So, instead of buying your dog a bed buy a homeless man one and I guarantee the goodness, love and appreciation you will feel will be much better than what you feel after buying an extra treat for your pet.

This is kind of a big one and is obviously very dependent on where you might live. However, whether you’re in an urban, suburban or rural environment you definitely have options. I live in Southern California and am pretty fortunate to have local, organic everything at my fingertips however for those of you in different climates you may be closer than you think to a farm. The thing is: there are so many benefits to eating locally.

#1: Helps your local economy.

#2: Knowing where your food comes from gives you a sense of pride, confidence and control.

#3: It’s healthier.

#4: It can be a lot more fun than waiting in a long line to purchase a bunch of processed, mass produced products that perpetuate unhealthiness in America.

#5: It is something small you can do to promote a greater change within our communities and our world.

#6: It just tastes better!

Google search “farmer’s market”, “vegetable farms”, “eating local” within your area and see what’s out there. If you have kids, make them a part of the process as well. They love to be around dirt, pick things they can eat off trees and talk to real farmers who have grown the food they get to eat. The choices in your area may be restricted however if there was a higher demand-the options would grow (literally). We are stronger in numbers! Also, it doesn’t have to be limited to finding your local farms but this goes for local markets, local restaurants, basically anything that is independently owned and is not a chain.

Growing up I loved to cry. No matter if they were fake or real tears, I felt as though it gave me so much power. Power to control what people could give me. A soccer coach that would end up not making me run as much because of my tears, a teacher so they wouldn’t yell at me about missing my homework or my parents so they wouldn’t ground me when that teacher called home about the missing homework. I did it to friends, boys I had crushes on, babysitters. It was obnoxious. I finally learned, somewhere in high school/college, what was happening. I was making myself look weak. Friends and my parents were beginning to treat me differently, as if I was fragile. That was the biggest insult and that’s all it took. I stopped crying. I stopped needing people. I stopped the damsel in distress phone calls. I pushed everyone I loved and that loved me away. I became tough. Serious. Independent. I felt so strong and as if I could accomplish anything for the first time in my life. However, as good as all of the newfound confidence felt, I still had an urge to cry. But, I suffocated it. I wouldn’t allow it. Even alone in my own room, I would fight against it. I didn’t want to be that girl. Awhile later, everyone began to mention to me how cold, guarded and isolated I was becoming. It wasn’t just the tears that were gone but my sensitivity towards others had been lost as  well. A piece of me was gone. So, I started crying again. By myself and only in front of others sparingly. It felt so good to allow myself to be comforted, get out my frustration and sadness which then would allow me to leave it. Once the tears had escaped, I could move on. Strengthen and grow. So, cry. In the mirror to yourself, into a pillow or to a friend and then laugh at yourself for having so much pity for yourself.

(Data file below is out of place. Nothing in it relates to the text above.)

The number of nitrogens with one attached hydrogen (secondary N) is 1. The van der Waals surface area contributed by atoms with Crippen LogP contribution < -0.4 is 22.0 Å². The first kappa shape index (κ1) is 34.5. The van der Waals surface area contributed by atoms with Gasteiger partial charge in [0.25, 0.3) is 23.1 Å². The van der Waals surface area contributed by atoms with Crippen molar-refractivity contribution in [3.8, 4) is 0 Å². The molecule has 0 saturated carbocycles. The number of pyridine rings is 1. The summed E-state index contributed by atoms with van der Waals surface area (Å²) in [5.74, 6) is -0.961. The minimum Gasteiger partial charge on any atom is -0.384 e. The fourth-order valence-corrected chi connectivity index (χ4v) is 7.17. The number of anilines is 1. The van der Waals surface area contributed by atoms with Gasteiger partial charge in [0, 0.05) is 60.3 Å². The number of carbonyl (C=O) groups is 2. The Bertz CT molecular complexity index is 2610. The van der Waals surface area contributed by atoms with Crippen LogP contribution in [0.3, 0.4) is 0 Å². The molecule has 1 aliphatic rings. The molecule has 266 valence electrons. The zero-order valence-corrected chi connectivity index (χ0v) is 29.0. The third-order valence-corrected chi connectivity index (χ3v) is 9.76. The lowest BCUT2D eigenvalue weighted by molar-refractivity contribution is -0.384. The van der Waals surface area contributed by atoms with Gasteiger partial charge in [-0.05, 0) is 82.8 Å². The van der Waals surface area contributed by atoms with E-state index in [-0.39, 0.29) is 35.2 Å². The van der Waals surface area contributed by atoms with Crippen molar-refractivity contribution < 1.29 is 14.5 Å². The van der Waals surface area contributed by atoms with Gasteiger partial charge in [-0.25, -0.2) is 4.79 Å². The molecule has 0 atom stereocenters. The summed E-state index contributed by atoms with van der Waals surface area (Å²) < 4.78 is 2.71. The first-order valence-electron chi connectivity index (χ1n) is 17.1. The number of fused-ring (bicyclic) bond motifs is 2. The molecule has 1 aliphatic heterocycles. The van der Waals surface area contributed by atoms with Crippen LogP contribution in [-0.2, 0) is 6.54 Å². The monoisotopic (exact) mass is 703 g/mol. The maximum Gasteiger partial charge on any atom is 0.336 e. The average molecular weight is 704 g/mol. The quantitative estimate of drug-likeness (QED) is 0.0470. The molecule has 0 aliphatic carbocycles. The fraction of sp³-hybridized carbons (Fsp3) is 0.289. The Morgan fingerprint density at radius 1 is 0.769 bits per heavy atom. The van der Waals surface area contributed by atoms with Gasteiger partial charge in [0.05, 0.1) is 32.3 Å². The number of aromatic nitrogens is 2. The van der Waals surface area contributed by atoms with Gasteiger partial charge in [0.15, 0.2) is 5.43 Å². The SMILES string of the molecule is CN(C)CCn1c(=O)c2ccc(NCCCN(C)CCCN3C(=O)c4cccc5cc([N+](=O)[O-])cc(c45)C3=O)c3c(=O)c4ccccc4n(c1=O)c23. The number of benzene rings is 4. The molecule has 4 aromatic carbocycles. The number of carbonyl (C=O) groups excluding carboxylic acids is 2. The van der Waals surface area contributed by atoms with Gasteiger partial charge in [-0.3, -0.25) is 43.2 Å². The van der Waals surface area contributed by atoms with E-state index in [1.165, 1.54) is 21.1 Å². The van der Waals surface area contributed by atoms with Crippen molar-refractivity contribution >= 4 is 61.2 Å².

I get a lot of flack because I’m kind of known as a best-friend-slut. I don’t really have a lot of acquaintances so if you’re my friend at all, chances are you’re one of my best friends. They all contribute something different but there is one consistent attribute they all share and that’s honesty. Whether it’s how inappropriate a short dress may be, an obsessive love interest (meaning me being obsessed with someone not vice versa) or a new idea for a future endeavor (i.e. to travel the world as a homeless person for a year)-none of them ever hesitate to give me the truth. It may be delivered in different ways from a gentle suggestion to a blunt, harsh statement but it’s all given with the same intention-love. Right? At least that’s what I tell myself…

If everyone took a half hour to an hour or so out of their for a little quiet time our world would be a better place. Most of us get up around 7am-8am and don’t find ourselves in bed until 10pm-12am. That’s a minimum of 14 hours of talking, exercising, stressing, working, drinking and countless other small, tedious and energy zapping activities. And if you think, “Oh, well, I realax in the evenings when I catch up on my DVR”, that’s not real. TV and movies are tricky because although your body is in a resting state your mind is actually being over stimulated with all sorts of, let’s face it, crap. Just like we reserve time in our day for talking to certain people, eating meals, e-mailing, going to the bathroom we should also dedicate some time to sit, be quiet, close our eyes, take deep breathes and literally relax.